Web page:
Enhancing MR Suite Efficiency During the Pandemic

Washington state reported the first confirmed COVID-19 case in the United States on January 20, 2020. In the months that followed, the Seattle area became the epicenter of the nation’s outbreak. The University of Washington Medical Center (UWMC) has been on the leading edge of addressing the COVID-19 crisis from the beginning.

Mahmud Mossa-Basha, MD, a diagnostic neuroradiologist at UWMC, has been integral to this response, helping the MR suite adjust to pandemic-related changes. Dr. Mossa-Basha serves as the vice chair of clinical operations for the radiology department and the medical director for MR. 

In the last two years, he’s served as the chair for the RSNA COVID Taskforce, where he directed his efforts to recommending operational changes within radiology departments and providing national guidelines that were published on the RSNA website. These included a number of topics such as elective imaging postponement, hygiene practices, best practices for equipment cleaning, healthcare worker personal protective equipment for procedure and imaging scenarios, donning and doffing of personal protective equipment, and workflow and safety for imaging of COVID or suspected COVID patients.

UWMC has a fleet of more than 15 MR scanners located at more than a half-dozen facilities throughout Seattle. About 70 percent of MR studies are neurological, with the rest making up body, cardiac, and musculoskeletal (MSK) imaging.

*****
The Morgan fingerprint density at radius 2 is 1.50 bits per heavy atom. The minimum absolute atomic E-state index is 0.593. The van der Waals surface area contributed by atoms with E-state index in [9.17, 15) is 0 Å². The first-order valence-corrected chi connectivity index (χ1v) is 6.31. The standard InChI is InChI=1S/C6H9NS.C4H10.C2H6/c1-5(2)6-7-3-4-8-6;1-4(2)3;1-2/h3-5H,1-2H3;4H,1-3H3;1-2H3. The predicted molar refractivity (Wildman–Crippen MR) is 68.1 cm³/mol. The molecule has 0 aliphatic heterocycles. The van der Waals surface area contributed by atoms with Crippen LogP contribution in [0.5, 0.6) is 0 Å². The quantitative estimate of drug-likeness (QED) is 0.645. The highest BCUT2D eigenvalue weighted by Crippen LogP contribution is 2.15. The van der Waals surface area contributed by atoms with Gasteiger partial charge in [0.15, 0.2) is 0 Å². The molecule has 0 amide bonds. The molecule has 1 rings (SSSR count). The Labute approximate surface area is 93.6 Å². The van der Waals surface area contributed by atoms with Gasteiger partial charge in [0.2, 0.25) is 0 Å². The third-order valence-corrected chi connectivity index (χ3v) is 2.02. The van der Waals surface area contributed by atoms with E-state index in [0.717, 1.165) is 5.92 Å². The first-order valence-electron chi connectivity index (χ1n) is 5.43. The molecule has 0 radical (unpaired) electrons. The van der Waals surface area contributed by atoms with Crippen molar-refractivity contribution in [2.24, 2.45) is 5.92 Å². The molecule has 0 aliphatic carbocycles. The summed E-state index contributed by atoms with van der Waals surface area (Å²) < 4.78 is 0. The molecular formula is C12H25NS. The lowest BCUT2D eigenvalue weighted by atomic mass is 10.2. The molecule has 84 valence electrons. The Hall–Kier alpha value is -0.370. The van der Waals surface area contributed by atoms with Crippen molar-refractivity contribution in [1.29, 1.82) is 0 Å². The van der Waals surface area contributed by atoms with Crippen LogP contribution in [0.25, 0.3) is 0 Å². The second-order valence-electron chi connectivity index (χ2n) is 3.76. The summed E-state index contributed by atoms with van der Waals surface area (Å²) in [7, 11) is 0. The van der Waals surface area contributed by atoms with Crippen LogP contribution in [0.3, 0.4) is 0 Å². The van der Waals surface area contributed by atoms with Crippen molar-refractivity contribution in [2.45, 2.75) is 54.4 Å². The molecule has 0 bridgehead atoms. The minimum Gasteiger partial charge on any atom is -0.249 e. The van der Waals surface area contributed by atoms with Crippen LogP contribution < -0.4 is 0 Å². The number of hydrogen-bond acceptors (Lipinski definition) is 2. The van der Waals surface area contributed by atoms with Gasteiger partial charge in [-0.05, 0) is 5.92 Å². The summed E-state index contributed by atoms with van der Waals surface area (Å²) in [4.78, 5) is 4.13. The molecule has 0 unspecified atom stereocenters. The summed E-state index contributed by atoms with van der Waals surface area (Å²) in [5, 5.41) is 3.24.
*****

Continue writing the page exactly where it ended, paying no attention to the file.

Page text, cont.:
During the initial COVID shutdown from March through May 2020, MR volume at UWMC dropped 40 percent to 60 percent, depending on clinic location, resulting in a significant financial blow. Upon reopening, MR volume slowly rebounded to pre-pandemic levels and has since grown 10 percent to 15 percent above pre-pandemic volumes.  “Now, with some of the initiatives we've taken on, our volumes are higher than they've ever been,” says Dr. Mossa-Basha.

Shorter Scan Times

To alleviate patient volume challenges, UWMC has implemented several technologies to shorten scan times. For example, artificial intelligence-based imaging reconstruction, compressed sensing, and 32-channel head coils enable UWMC to reduce brain MR scanning from approximately 25 minutes to eight minutes.